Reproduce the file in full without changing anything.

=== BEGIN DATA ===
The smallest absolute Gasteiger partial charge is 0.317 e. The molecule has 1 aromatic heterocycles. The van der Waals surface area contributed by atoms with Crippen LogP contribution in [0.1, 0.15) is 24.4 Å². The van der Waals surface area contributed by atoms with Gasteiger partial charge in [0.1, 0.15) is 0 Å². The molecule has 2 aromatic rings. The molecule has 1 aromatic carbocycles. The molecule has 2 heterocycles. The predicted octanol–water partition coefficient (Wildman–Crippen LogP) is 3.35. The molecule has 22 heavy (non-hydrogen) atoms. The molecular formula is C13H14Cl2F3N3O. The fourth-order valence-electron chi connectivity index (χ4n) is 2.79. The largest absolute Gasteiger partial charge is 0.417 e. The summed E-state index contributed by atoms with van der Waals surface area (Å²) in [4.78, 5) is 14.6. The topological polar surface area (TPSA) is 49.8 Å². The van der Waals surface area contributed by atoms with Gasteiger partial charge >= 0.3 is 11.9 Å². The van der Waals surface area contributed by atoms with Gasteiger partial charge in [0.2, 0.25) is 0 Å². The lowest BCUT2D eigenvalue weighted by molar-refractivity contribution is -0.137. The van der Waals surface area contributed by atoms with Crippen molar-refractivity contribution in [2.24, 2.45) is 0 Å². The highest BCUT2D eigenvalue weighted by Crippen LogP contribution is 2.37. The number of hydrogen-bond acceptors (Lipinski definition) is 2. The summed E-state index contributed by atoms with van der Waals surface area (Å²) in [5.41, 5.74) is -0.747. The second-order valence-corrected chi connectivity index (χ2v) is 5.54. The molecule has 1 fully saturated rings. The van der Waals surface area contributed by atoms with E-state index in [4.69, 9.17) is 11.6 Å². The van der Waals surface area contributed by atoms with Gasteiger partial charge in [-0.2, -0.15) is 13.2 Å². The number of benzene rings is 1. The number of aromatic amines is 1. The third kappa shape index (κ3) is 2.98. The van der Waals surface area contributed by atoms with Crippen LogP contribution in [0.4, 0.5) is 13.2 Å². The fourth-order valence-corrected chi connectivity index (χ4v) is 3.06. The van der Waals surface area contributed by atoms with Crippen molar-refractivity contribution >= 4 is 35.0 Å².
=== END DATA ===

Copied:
The smallest absolute Gasteiger partial charge is 0.317 e. The molecule has 1 aromatic heterocycles. The van der Waals surface area contributed by atoms with Crippen LogP contribution in [0.1, 0.15) is 24.4 Å². The van der Waals surface area contributed by atoms with Gasteiger partial charge in [0.1, 0.15) is 0 Å². The molecule has 2 aromatic rings. The molecule has 1 aromatic carbocycles. The molecule has 2 heterocycles. The predicted octanol–water partition coefficient (Wildman–Crippen LogP) is 3.35. The molecule has 22 heavy (non-hydrogen) atoms. The molecular formula is C13H14Cl2F3N3O. The fourth-order valence-electron chi connectivity index (χ4n) is 2.79. The largest absolute Gasteiger partial charge is 0.417 e. The summed E-state index contributed by atoms with van der Waals surface area (Å²) in [4.78, 5) is 14.6. The topological polar surface area (TPSA) is 49.8 Å². The van der Waals surface area contributed by atoms with Gasteiger partial charge >= 0.3 is 11.9 Å². The van der Waals surface area contributed by atoms with Gasteiger partial charge in [0.2, 0.25) is 0 Å². The lowest BCUT2D eigenvalue weighted by molar-refractivity contribution is -0.137. The van der Waals surface area contributed by atoms with Crippen molar-refractivity contribution in [2.24, 2.45) is 0 Å². The highest BCUT2D eigenvalue weighted by Crippen LogP contribution is 2.37. The number of hydrogen-bond acceptors (Lipinski definition) is 2. The summed E-state index contributed by atoms with van der Waals surface area (Å²) in [5.41, 5.74) is -0.747. The second-order valence-corrected chi connectivity index (χ2v) is 5.54. The molecule has 1 fully saturated rings. The van der Waals surface area contributed by atoms with E-state index in [4.69, 9.17) is 11.6 Å². The van der Waals surface area contributed by atoms with Gasteiger partial charge in [-0.2, -0.15) is 13.2 Å². The number of benzene rings is 1. The number of aromatic amines is 1. The third kappa shape index (κ3) is 2.98. The van der Waals surface area contributed by atoms with Crippen LogP contribution in [0.4, 0.5) is 13.2 Å². The fourth-order valence-corrected chi connectivity index (χ4v) is 3.06. The van der Waals surface area contributed by atoms with Crippen molar-refractivity contribution >= 4 is 35.0 Å².